about engsko

ENGSKO manufactures millstones, tailormade milling systems, and milling equipment. Quality and customer service are keywords for us. We have been in the milling business for over a century. 

Engsko Millstone factory Denmark Randers

engsko's mission and vision

To grow ENGSKO A/S into a global player within our segment of Stone Milling using timeless technology and innovative solutions

To bring innovative, sustainable & organic solutions and products to our customers

Sustainable Development Goals

timeless technology

Something timeless is a classic of some sort that is unchanged by time. It is just as good or true now as when it was created. Since the third century, the process of milling grain into flour consisted of passing whole grain through two millstones, a stationary base stone, and a runner stone. This process has not changed till today and will not change in the future.

sgd project with danchurchaid

DanChurchAid received a grant from P4G (Partnerships 4 Growth) – an organization set in place to bring public-private partnerships together within Food & Agriculture and with a UN mandate – to develop a nutritious biscuit for malnourished children in Ethiopia. 


It is the goal to be able to produce a biscuit with a local manufacturer in Ethiopia using technology from Danish companies. The biscuit will be targeted for children as well as refugees and IPDs in Ethiopia and will hopefully be scaled to also Kenya and Uganda.

the case about whole grains

The American Association of Cereal Chemists (2019) define whole grains as grains that consist of the intact, ground, cracked or flaked cereal seed whose principle anatomical components- the starchy endosperm, germ, and bran- are present in the same relative proportions as they exist in the intact seed. Whole grains include grains like wheat, maize (corn), rice, oats, barley, rye, sorghum, spelt when they are eaten in their whole form. Wheat, rice, and maize are the most widely consumed crops; these provide 60% of the world’s food energy intake (FAO, 2019). Since grains and their products like breakfast cereal are eaten routinely in many households, they are a dominant part of the standard diet and supply a significant proportion of energy and nutrient needs. Wheat flour is used to make bread, cookies, pasta, cakes, biscuits and is widely eaten all over the world as a common food. The whole kernel and most of the nutrients are retained in whole grain food giving it an extraction rate of 100%. Most of these nutrients are found in the bran and germ of the grain that are discarded when processing refined grains that are composed mainly of the endosperm, table 1 shows the micronutrients in the bran/germ fraction and endosperm. Grains have a similar structure where the kernel consists of three major parts: the endosperm, germ, and bran. The following illustration shows the structure of a wheat grain.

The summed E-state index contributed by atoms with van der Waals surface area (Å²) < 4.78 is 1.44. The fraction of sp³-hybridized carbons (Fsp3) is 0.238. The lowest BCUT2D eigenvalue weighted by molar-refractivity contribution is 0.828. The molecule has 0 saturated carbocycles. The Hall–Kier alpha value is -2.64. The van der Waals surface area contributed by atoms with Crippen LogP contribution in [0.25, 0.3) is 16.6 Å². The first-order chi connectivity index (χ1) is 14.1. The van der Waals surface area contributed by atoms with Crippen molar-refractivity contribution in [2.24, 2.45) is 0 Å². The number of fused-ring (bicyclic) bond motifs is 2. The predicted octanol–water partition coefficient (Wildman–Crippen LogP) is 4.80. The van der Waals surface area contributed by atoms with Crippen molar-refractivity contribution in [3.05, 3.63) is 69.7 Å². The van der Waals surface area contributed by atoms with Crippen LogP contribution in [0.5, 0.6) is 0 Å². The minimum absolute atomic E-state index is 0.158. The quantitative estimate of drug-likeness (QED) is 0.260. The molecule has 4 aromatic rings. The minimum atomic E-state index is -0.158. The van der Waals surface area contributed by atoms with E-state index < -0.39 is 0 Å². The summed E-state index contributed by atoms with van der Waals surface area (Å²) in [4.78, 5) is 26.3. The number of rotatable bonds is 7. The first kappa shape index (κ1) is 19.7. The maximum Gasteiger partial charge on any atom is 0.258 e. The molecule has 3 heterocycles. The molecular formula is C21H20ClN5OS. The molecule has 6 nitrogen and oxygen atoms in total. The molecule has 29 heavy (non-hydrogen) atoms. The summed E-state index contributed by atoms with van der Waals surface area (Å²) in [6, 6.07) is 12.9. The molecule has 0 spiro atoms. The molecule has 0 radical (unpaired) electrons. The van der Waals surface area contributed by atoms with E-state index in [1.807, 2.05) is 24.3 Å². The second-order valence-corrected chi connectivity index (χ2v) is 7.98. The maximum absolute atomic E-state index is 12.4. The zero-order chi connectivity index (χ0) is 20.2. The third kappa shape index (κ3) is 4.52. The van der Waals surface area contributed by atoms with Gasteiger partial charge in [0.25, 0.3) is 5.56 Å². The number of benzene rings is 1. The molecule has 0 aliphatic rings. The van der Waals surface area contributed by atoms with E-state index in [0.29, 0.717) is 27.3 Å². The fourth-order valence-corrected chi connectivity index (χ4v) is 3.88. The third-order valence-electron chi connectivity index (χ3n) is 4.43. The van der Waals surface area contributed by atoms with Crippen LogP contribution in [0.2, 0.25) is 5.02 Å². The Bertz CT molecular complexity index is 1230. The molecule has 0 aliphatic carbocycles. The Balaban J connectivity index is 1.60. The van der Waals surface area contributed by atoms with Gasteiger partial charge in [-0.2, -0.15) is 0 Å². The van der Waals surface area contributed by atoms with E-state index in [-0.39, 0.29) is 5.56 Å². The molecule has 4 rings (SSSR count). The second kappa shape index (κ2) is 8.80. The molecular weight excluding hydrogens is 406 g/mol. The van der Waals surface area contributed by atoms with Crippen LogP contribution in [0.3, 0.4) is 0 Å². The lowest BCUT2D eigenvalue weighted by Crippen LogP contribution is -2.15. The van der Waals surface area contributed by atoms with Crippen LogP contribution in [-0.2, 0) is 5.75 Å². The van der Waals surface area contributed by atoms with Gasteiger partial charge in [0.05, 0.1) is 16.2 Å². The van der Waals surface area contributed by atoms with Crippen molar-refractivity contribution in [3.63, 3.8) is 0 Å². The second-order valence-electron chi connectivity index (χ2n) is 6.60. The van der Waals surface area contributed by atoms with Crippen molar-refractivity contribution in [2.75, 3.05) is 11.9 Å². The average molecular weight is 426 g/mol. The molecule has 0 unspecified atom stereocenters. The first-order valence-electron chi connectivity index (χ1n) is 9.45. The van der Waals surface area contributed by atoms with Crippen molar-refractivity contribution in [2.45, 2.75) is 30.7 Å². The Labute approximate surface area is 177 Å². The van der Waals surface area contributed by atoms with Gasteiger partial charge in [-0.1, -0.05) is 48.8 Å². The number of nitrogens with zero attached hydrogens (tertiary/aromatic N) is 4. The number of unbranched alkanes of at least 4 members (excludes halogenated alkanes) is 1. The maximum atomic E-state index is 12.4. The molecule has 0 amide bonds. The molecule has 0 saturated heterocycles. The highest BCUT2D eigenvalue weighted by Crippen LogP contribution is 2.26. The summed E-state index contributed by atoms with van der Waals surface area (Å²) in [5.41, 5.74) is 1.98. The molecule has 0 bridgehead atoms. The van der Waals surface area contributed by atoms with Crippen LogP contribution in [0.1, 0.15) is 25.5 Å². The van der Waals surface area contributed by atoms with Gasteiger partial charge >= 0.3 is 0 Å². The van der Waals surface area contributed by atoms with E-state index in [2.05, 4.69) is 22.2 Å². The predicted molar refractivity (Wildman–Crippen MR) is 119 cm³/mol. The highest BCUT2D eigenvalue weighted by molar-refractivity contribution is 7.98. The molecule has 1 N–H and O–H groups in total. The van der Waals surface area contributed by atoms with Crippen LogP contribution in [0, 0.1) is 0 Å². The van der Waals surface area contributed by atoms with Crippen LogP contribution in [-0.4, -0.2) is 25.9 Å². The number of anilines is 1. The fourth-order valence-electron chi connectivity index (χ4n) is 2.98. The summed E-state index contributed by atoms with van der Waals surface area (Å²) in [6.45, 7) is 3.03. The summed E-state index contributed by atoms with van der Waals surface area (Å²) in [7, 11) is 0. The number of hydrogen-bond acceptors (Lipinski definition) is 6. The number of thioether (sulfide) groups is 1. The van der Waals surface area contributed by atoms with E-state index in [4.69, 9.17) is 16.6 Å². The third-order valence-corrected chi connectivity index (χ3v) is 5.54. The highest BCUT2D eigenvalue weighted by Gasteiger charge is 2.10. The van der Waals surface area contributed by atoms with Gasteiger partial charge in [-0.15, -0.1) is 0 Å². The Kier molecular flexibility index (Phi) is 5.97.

The bran which makes up about 14% of the whole grain is the hard-outer layer of the whole wheat grain. This layer contains dietary fiber, Vitamins B1, B2, B3, B6, minerals like iron, copper, zinc, magnesium, and selenium, and phytochemicals. The fiber in bran in essential in regulating and improving intestinal motility to maintain a healthy gastrointestinal tract. Fiber also promotes weight loss by reducing the feeling of hunger and therefore helps in weight loss. Phytonutrients also known as phytochemicals are plant chemicals present in whole grains, many of which have antioxidant activity that is associated with reduced risk for heart disease and stroke. Phytochemicals in whole grain are becoming recognized as playing an important role in reducing the risk of developing diseases like diabetes, heart disease, and cancer (Okarter and Liu, 2010).

The germ is the embryo of the seed from which the new plant sprouts. The germ makes up about 2.5% of the whole grain and contains all the minerals that are necessary for a new plant to grow. It contains B-vitamins, phytochemicals, and oil with antioxidants such as vitamin E. When exposed to oxygen, the oil in the germ causes whole grain flour to become rancid and thus gives whole grain flour a shorter shelf life when compared to refined flour. Removal of the germ gives a longer shelf life to refined flour while reducing its nutritional value. A longer shelf life is essential when the distribution process from milling to the consumer is long.